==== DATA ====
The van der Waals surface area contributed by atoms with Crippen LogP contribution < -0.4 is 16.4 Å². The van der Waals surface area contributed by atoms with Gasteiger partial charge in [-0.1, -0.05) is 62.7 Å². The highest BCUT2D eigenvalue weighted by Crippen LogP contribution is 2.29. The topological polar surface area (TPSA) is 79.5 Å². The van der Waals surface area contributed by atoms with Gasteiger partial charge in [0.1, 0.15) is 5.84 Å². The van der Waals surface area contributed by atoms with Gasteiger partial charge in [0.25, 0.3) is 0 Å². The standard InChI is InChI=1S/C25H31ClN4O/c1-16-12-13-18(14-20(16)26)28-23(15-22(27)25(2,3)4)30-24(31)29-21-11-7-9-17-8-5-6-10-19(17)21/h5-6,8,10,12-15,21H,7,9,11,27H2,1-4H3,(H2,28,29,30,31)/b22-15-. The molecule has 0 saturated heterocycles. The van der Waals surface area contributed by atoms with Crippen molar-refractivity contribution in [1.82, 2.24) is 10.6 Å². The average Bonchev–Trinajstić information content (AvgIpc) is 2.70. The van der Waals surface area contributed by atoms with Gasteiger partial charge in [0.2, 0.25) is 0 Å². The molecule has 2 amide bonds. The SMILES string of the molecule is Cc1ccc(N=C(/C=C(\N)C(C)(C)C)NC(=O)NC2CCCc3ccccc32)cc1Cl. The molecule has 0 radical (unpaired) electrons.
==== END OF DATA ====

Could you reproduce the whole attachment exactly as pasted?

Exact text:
The van der Waals surface area contributed by atoms with Crippen LogP contribution < -0.4 is 16.4 Å². The van der Waals surface area contributed by atoms with Gasteiger partial charge in [-0.1, -0.05) is 62.7 Å². The highest BCUT2D eigenvalue weighted by Crippen LogP contribution is 2.29. The topological polar surface area (TPSA) is 79.5 Å². The van der Waals surface area contributed by atoms with Gasteiger partial charge in [0.1, 0.15) is 5.84 Å². The van der Waals surface area contributed by atoms with Gasteiger partial charge in [0.25, 0.3) is 0 Å². The standard InChI is InChI=1S/C25H31ClN4O/c1-16-12-13-18(14-20(16)26)28-23(15-22(27)25(2,3)4)30-24(31)29-21-11-7-9-17-8-5-6-10-19(17)21/h5-6,8,10,12-15,21H,7,9,11,27H2,1-4H3,(H2,28,29,30,31)/b22-15-. The molecule has 0 saturated heterocycles. The van der Waals surface area contributed by atoms with Crippen molar-refractivity contribution in [1.82, 2.24) is 10.6 Å². The average Bonchev–Trinajstić information content (AvgIpc) is 2.70. The van der Waals surface area contributed by atoms with Gasteiger partial charge in [0.2, 0.25) is 0 Å². The molecule has 2 amide bonds. The SMILES string of the molecule is Cc1ccc(N=C(/C=C(\N)C(C)(C)C)NC(=O)NC2CCCc3ccccc32)cc1Cl. The molecule has 0 radical (unpaired) electrons.